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Case Report Special Issue Lymphology & Phlebology

Lymphoma of the thyroid gland in a Nigerian

Wilson IB Onuigbo, Martin AC Onuigbo, Aghaji

Departments of Pathology and Surgery, The University of Nigeria Teaching Hospital, Nigeria

Correspondence: Wilson IB Onuigbo, Departments of Pathology and Surgery, Enugu, Nigeria

Received: January 01, 1971 | Published: November 16, 2018

Citation: Onuigbo WIB, Martin AC, Aghaji. Lymphoma of the thyroid gland in a Nigerian. MOJ Immunol. 2018;6(5):197 ? 198. DOI: 10.15406/moji.2018.06.00224

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The lymphoma of the thyroid gland is a rarity. Single cases have been reported worldwide. Therefore, a case is presented here from Nigeria in connection with a man of the Igbo Ethnic Group.

Keywords: Thyroid, lymphoma, man, Igbo, Nigeria


The lymphoma of the thyroid gland is a rarity. Now, single case reports have appeared in countries as far apart as Poland,1 Portugal,2 and Tunisia.3 Therefore, this case concerns a patient of the Igbo ethnic group,4 which is domiciled in the South Eastern Nigeria.


According to a Birmingham (UK) group,5 the establishment of a histopathology data pool facilitates epidemiological analysis. Therefore, the founding of a Regional Pathology Laboratory has enabled us, being a pathologist and a surgeon to co-author. The encounter was with a patient whose neck mass turned out to be due to lymphoma. It is worthy of documentation.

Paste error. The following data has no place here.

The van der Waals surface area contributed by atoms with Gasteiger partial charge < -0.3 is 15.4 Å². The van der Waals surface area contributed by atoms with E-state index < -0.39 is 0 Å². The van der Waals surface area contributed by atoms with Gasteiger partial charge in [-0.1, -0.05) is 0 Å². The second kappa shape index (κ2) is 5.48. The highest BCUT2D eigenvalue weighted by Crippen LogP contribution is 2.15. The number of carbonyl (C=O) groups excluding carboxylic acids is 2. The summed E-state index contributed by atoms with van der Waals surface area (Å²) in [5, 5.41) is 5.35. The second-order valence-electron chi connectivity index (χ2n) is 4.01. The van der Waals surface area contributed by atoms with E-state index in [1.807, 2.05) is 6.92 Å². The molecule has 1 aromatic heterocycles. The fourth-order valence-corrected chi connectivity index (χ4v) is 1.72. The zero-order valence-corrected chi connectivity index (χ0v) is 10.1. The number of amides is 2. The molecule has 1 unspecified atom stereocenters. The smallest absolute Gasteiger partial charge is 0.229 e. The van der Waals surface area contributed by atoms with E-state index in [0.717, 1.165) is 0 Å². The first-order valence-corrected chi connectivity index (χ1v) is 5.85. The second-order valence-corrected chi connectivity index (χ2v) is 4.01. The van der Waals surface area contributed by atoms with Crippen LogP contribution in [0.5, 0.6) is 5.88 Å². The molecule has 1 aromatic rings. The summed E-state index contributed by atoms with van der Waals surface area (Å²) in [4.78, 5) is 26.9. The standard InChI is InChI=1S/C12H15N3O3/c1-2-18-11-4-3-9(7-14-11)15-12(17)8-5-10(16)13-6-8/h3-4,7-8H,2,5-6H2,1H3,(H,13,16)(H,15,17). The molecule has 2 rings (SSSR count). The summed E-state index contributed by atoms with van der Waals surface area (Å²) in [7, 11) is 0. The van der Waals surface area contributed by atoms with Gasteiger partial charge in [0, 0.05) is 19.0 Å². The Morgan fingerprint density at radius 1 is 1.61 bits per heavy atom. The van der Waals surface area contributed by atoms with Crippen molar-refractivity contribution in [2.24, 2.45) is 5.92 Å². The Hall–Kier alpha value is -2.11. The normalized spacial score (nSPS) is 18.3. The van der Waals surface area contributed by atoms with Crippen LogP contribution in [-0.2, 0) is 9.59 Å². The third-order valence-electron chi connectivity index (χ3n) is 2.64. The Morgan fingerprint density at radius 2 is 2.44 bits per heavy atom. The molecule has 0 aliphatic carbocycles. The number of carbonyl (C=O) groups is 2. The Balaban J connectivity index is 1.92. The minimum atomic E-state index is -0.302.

Case Report

OA, a 35-year-old man was admitted to the University of Nigeria Teaching Hospital at Enugu by one of us (MACA). The complaint was that of neck swelling for 1 month with associated difficulty in breathing. Distended superficial veins were noted as well as tracheal deviation. Surgical biopsy was undertaken, while the tissue was submitted to the coauthor (WIBO). The specimen was received as a 1.8x1.2x0.8cm pale firm mass. On microscopy, thyroid tissue was scarcely apparent on account of sheets of small, round, hyperchromatic, tumor cells of the lymphoid series. Neither giant cell formation nor the starry-sky picture was evident. Non-Hodgkin’s lymphoma was diagnosed firmly Figure 1.

Figure 1 Lymphoma (H. & E.)x450. 


Considering age, the local man was 35 years old like the Polish male who was 36 years old.1 The two other single cases were aged much older at 59 and 67 years respectively. The latter are more in keeping with the USA picture where “Patients typically present in the sixth or seventh decade of life”.6 The French mean age is 59 years.7 A Canadian group recommended fine-needle aspiration.8 From France, we hear that “cytology has limited value; biopsy should be recommended”.9 According to an Irish group, “An open surgical biopsy may still be required not only for definitive diagnosis but also to confirm the subtype of lymphoma”.10 Our patient was classified loosely as Non-Hodgkin. Certainly, it was readily distinguished from anaplastic carcinoma.11 A surprisingly large group of 119 patients with primary lymphoma was also reported with reference to treatment.12 Actually, our patient was portrayed principally for the diagnosis of the uncommon lesion. In other words, no follow-up was involved.



Conflict of interest

The author declares there is no conflict of interest.


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